Different studies have demonstrated the environmental, economic, and health benefits of trees. These include studies demonstrating that trees help to reduce urban heat island effects, improve air and water quality, benefit human health, reduce stormwater volume and flooding, increase property values, reduce cooling costs, provide wildlife habitat, and mitigate the impacts of climate change. But which reasons resonate most with the community members that GHEP serves, across Prince George’s County?

Our Research and Curiosity
Here at GHEP we thoroughly enjoy working with the community, providing them with updated environmental and health information, and partnering with them to install trees for free, through our Family Tree Adoption Program. As a leading global health and research organization, we are constantly finding and absorbing new research. So recently our curiosity led us to wanting a better understanding of the communities we serve. So, we added a new, fun, and simple question to our online tree application. We asked our community members: “What’s your motivation for adopting trees?” We are excited to say that we got plenty of answers and we’re excited to share our findings with you!

Aesthetics is Leading the Way
Among the 264 community members in our community survey, the number 1 reason was related to aesthetics. 78% of participants said a reason they wanted trees was to beautify their homes, with 56% included adding beauty to their neighborhood as well. A majority of participants truly find nature beautiful, and want a piece to call their own. If you’re looking for a way to spice up the look of your home, a tree is something to consider and comes with many other benefits you’ll learn about today.

Passion to Increase Air Quality
Another popular reason for wanting trees installed is to improve the air quality, being a motivation for 72% of participants. As we all know, trees produce oxygen. As society continues to function, we produce gases that pollute the air, and are potentially harmful to us. These people worry about the respiratory health of themselves, their families, and their neighborhood. This is one of their ways of addressing this issue, and helping those who live nearby.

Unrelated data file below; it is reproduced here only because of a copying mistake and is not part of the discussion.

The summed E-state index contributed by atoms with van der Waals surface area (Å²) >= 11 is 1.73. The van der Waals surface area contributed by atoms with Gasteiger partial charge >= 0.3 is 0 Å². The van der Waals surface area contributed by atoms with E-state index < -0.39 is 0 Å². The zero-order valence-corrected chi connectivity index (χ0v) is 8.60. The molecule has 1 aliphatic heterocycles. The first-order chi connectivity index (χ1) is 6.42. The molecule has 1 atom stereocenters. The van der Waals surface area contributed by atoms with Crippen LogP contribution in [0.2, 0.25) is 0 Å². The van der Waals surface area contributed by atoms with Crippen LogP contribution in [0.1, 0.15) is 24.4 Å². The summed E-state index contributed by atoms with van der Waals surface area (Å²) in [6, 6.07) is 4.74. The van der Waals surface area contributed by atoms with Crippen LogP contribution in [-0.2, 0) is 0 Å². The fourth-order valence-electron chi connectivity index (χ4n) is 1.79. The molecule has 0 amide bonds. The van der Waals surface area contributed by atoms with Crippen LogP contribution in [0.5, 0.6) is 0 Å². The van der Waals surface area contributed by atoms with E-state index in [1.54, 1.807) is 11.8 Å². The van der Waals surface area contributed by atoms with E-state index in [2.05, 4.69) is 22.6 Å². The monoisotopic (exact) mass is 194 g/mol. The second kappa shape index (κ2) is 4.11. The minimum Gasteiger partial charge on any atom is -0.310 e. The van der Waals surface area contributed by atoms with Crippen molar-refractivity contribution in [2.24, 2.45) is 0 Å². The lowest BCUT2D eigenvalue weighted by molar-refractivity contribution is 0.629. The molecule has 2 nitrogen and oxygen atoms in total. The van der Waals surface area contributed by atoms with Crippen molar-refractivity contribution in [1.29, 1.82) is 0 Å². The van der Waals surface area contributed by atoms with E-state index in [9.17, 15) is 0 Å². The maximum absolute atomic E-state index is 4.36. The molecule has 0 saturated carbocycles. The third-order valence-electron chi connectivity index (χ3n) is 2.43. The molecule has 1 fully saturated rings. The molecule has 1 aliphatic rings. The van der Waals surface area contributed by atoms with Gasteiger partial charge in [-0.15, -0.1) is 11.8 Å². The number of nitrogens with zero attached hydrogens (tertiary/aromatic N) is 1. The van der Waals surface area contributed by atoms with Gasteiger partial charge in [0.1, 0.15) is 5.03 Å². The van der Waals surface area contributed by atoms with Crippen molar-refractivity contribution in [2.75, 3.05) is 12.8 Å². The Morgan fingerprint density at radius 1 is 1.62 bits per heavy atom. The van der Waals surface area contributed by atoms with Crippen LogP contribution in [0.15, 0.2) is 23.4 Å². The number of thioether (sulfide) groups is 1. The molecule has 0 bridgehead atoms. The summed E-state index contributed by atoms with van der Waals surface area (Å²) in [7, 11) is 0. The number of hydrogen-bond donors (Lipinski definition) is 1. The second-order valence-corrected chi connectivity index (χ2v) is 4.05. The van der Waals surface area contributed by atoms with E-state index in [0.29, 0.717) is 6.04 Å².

Vanguards of Climate Change
Similar to improving air quality, 52% want to help combat climate change. As previously stated, trees produce oxygen, and us humans produce gases through energy usage, as well as respiration (aka breathing). We produce a lot of gases and one major gas is Carbon Dioxide. While carbon dioxide is necessary for life on Earth, the increased concentration in the atmosphere can be dangerous for everyone. CO2 is a greenhouse gas, and it helps trap heat from sunlight. As greenhouse gas levels increase, more and more heat is trapped in the Earth, causing many problems, spawning from a global rise in temperature. Problems such as: global sea level increase, droughts, heat waves, bigger wildfires, and food shortages, can all occur. Thankfully plants use atmospheric CO2 to live and create oxygen for us to breathe, helping to bring that number down.

Local Water Quality Improvement
A less obvious benefit to planting trees is improving the local water quality, as it motivated 32% of participants. Trees love water, and when it rains they absorb as much as they want. This decreases the amount of water that runs off to local waterways. But as this water travels over streets and yards, it picks up sediments, pollutants, and trash, introducing all of these into our waterways. In addition to that, reducing the amount of rainwater entering local waterways, slowing erosion of riverbanks. And on a more personal level, it decreases the chance your basement or street will flood.

How About Energy Savings?
The least common reasons are “saving on energy bills” and “other”. For those 20% interested in a more measurable benefit of trees, they can reduce your energy bills year-round. In the summer, a well placed tree(s) can provide shade for your house, reducing the temperature indoors and reducing the need to run the a/c as much. And in the winter, well placed trees or bushes can serve as a windbreak, preventing the cold wind from sucking the heat from your house. In turn, making the heating in your home more effective.

Unpacking Other Motivators
“Other” motivations pushed 17% of participants to order trees. These consisted of many reasons such as providing habitat for wildlife, enjoying food from your trees, and much more. Regardless of your reason, we appreciate every one of you who orders or plants trees. You are making a difference for everyone, so thank you. We hope you found our insights interesting and learned something while reading.

As much as we learned already, we still want to learn more! So, what pushes you to plant trees in your home or communities? Feel free to let us know.